- The co-production process enabled community organisation staff to gain a deeper understanding of their target groups and helped to improve partnership engagement between organisations at operational and strategic levels.
The key recommendations are that consideration should be given to:
1. Continuing with, and building on, the PCF approach i.e. supporting community-based organisations with experience in co-production.
2. Further defining the concepts and terminology around co-production to help increase awareness amongst stakeholders.
3. Raising awareness of different community engagement and co-production models to facilitate sharing of experience to maximise the potential of each model.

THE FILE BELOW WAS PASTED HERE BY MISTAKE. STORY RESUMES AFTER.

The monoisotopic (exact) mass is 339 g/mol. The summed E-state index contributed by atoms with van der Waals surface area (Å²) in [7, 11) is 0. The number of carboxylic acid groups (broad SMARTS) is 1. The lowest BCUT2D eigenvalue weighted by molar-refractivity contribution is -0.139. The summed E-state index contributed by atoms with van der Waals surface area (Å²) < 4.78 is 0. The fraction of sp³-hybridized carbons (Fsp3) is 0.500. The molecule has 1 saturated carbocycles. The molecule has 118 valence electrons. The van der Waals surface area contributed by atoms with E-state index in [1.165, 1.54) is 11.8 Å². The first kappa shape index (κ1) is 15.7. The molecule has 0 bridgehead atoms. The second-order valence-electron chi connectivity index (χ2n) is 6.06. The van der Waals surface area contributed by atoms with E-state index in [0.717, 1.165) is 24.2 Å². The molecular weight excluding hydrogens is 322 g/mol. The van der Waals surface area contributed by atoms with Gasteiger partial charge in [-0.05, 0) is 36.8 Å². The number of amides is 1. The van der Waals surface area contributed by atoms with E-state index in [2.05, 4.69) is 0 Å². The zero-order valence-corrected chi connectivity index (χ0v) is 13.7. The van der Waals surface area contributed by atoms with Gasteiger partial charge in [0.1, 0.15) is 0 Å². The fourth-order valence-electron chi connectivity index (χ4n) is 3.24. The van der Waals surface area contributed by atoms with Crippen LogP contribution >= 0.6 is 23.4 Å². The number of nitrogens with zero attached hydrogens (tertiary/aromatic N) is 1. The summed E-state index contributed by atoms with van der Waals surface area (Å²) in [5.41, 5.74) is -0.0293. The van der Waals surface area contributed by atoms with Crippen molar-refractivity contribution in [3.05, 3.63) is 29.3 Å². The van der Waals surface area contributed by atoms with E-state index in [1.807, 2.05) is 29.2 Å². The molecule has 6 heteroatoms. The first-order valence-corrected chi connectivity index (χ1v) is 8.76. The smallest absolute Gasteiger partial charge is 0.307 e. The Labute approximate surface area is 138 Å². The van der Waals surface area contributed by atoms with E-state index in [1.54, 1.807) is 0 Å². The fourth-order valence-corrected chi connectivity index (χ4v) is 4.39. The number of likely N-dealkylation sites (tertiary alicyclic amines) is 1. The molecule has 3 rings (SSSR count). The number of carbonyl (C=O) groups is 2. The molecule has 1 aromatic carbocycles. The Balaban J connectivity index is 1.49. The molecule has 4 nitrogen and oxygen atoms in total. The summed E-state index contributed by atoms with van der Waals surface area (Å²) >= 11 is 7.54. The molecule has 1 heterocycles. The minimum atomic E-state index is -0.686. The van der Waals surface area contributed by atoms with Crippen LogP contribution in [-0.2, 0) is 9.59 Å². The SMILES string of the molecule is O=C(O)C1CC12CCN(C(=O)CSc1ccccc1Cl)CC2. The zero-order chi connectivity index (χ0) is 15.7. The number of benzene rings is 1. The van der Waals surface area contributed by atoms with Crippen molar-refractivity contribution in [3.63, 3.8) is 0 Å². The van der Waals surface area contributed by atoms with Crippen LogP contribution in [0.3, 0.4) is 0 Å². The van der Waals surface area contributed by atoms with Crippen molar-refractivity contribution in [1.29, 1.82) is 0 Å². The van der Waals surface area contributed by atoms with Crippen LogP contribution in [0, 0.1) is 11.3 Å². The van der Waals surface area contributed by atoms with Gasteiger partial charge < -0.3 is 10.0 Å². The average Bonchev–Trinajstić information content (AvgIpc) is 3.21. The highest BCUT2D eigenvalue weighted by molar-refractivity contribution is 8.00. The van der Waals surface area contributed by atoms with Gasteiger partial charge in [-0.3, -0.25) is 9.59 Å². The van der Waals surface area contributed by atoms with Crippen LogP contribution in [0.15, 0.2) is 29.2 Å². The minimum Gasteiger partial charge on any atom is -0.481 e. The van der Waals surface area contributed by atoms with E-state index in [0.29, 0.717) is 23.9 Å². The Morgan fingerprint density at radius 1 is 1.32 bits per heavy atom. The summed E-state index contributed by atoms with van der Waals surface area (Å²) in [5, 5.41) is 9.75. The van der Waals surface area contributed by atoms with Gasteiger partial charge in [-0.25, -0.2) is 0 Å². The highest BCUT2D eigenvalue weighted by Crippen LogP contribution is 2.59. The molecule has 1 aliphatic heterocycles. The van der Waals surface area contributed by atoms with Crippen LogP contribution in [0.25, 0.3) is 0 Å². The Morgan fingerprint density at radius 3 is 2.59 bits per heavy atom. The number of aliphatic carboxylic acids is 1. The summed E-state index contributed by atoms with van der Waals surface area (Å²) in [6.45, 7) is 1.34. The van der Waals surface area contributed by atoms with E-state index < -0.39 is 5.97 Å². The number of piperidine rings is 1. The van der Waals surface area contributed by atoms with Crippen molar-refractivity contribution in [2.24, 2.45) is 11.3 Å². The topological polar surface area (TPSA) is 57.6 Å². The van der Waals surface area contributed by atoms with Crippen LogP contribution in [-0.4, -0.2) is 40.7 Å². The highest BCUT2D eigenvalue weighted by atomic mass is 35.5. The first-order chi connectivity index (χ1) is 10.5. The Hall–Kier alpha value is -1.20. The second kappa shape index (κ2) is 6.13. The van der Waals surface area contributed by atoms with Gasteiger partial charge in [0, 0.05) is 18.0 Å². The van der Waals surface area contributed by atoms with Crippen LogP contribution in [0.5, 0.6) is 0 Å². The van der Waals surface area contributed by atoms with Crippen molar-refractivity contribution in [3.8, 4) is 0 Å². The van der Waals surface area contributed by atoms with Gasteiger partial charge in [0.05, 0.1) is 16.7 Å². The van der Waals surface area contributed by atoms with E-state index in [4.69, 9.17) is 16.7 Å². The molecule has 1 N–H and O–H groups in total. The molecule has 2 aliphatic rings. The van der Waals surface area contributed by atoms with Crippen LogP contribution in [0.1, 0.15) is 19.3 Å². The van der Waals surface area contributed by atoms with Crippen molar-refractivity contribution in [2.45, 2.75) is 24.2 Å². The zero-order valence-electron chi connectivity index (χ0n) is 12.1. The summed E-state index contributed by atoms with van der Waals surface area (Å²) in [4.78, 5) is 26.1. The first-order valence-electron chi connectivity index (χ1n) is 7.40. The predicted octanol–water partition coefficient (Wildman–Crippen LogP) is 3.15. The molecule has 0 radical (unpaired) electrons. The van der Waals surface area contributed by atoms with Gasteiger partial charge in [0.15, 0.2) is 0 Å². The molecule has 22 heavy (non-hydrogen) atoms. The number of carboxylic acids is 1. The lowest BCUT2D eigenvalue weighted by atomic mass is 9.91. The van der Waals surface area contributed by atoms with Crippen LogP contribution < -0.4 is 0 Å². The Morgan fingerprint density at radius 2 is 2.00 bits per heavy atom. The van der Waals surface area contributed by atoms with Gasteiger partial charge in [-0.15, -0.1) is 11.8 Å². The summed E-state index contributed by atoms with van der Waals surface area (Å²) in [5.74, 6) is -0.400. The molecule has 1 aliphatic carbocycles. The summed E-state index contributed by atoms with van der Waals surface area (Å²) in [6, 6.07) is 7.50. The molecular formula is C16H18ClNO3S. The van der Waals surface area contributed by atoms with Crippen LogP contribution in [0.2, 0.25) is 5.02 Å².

4. Extending the PCF funding period in recognition of the time frame projects realistically require to address the multiple needs of their target groups.
5. Formulating characteristics to differentiate projects more appropriately than by 'themes' which currently overlap within activities. This could range from introducing greater flexibility into the application form ( e.g. multiple choice) to restructuring themes and activities, and how they link to one another.
6. Reflecting on the refined ToC and further clarify the definition and activities with regard to co-production.